Season 3, Episode 34, "Beaver the Model": Bartlett Robinson (Frank Caldwell on Mona McCluskey) plays Ward's lawyer friend George Compton. Aline Towne (Joan Gilbert on Commando Cody: Sky Marshal of the Universe) plays Compton's secretary.
Season 3, Episode 35, "Wally the Businessman": Ann Jillian (shown on the right, starred in Babes in Toyland, Gypsy, and Mr. Mom and played Milly on Hazel, Jennifer Farrell on Jennifer Slept Here, Cassie Cranston on It's a Living, and Ann McNeil on Ann Jillian) plays one of Wally's ice cream customers.
Season 3, Episode 35, "Wally's Play": Tommy Ivo (Herbie Bailey on The Donna Reed Show and Haywood Botts on Margie) plays Wally's fraternity brother Duke Hathaway.
Season 4, Episode 1, "Beaver Won't Eat": Hal Smith (shown second from left, played Charlie Henderson on I Married Joan, Hickey on Jefferson Drum, Otis Campbell on The AndyGriffith Show, Engineer Taurus on Space Angel, and did voicework on The Flintstones, Scooby Doo, Where Are You?, The Fantastic Four, The Dukes, and The New Adventures of Winnie the Pooh) plays a restaurant manager. Bea Silvern (Etta Bormann on Secrets of Midland Heights) plays a waitress.
Season 4, Episode 2, "Beaver's House Guest": Barry Gordon (shown on the right, played Dennis Whitehead on The New Dick Van Dyke Show, Charlie Harrison on Fish, Gary Rabinowitz on Archie Bunker's Place, Roger Hightower on A Family for Joe, and the voice of Donatello on Teenage Mutant Ninja Turtles) plays Beaver's friend Chopper. Clark Howat (Dr. John Petrie on The Adventures of Dr. Fu Manchu) plays Chopper's "Uncle Dave."
Season 4, Episode 4, "Wally the Lifeguard": John Hiestand (Mr. Jason on Room for One More and the radio announcer's voice on The Waltons) plays Friend's Lake manager Mr. Burton. Dick Gering (Johnny Green on Margie) plays a lifeguard. Cindy Carol (see "Wally's Election" above) returns as Alma Hanson. Pamela Baird (see "Wally's Orchid" above) plays Mary Ellen Rogers.
Season 4, Episode 6, "Beaver's Contest": Burt Mustin (shown on the left, played Foley on The Great Gildersleeve, Mr. Finley on Date With the Angels, Jud Fletcher on The Andy Griffith Show, and Justin Quigley on All in the Family) plays Gus the fireman. Mark Allen (Matt Kissel on The Travels of Jamie McPheeters and Sam Evans on Dark Shadows) plays a traffic cop.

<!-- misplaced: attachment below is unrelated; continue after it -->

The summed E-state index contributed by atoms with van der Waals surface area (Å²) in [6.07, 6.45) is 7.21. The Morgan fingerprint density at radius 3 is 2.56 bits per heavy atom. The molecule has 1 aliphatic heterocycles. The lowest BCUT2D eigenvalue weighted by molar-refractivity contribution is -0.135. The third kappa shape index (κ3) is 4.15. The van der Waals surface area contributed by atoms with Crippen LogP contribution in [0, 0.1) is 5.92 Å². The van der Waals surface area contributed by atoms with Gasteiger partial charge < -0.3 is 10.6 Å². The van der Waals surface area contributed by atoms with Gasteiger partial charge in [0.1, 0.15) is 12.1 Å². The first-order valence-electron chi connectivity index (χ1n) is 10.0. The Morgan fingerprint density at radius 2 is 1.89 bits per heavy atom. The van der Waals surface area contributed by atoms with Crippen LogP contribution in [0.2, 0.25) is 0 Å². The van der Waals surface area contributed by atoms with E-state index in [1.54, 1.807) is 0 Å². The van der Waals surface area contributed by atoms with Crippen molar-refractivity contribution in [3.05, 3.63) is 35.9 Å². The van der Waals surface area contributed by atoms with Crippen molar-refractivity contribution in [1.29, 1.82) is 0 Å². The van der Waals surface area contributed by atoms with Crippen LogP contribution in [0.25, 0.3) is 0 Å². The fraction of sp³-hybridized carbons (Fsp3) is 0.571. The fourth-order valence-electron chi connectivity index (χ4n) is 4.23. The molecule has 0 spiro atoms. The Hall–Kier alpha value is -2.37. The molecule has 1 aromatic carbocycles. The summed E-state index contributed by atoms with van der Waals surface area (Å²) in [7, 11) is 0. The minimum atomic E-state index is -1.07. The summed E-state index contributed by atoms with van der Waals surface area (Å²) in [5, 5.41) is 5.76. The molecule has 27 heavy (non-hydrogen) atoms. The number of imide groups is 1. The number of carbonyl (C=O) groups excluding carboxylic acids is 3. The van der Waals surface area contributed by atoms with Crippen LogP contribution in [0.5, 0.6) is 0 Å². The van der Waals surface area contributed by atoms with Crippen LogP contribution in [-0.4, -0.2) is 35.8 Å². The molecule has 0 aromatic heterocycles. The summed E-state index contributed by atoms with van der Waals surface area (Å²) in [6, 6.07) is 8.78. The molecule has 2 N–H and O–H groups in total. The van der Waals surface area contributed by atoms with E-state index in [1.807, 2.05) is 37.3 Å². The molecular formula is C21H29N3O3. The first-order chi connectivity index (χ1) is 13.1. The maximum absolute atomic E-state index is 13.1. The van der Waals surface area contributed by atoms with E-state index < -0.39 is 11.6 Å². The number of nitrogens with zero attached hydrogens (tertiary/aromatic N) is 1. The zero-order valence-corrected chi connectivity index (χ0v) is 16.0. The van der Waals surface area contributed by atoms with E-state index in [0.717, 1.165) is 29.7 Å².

Season 4, Episode 8, "Eddie's Double-Cross": Reba Waters (Francesca on Peck's Bad Girl) plays Eddie's girlfriend Caroline Shuster. Cindy Carol (see "Wally's Election" above) returns as Alma Hanson.
Season 4, Episode 9, "Beaver's I.Q.": Doris Packer (see "Wally's Orchid" above) returns as Mrs. Rayburn. Karen Sue Trent (see "Beaver's Dance" above) plays Beaver's classmate Penny Woods.
Season 4, Episode 10, "Wally's Glamour Girl": Bernadette Withers (shown on the right, played Ginger on Bachelor Father) plays Wally's date Kitty Bannerman.
Season 4, Episode 11, "Chuckie's Shoes": Marjorie Reynolds (Peg Riley on The Life of Riley) plays the Cleavers' neighbor Mrs. Murdock. Jess Kirkpatrick (see "Beaver Finds a Wallet" above) plays a department store shoe salesman.
Season 4, Episode 12, "Beaver and Kenneth": Jean Vander Pyl (see "Wally and Alma" above) plays mother's day school committee head Mrs. Thompson. William Bakewell (starred in The Iron Mask, Playing Around, Guilty Hands, and The Fabulous Dorseys) plays Kenneth's father Mr. Purcell.
Season 4, Episode 13, "Beaver's Accordion": John Hoyt (shown on the left, starred in My Favorite Brunette, The Lady Gambles, and Blackboard Jungle and played Grandpa Stanley Kanisky on Gimme a Break!) plays music company collector Mr. Franklin.
Season 4, Episode 14, "Uncle Billy": Edgar Buchanan (shown on the right, played Uncle Joe Carson on The Beverly Hillbillies, Green Acres, and Petticoat Junction, Red Connors on Hopalong Cassidy, Judge Roy Bean on Judge Roy Bean, and J.J. Jackson on Cade's County) plays Ward's Uncle Billy. Henry Hunter (Doctor Summerfield on Hazel) plays a sporting goods store clerk.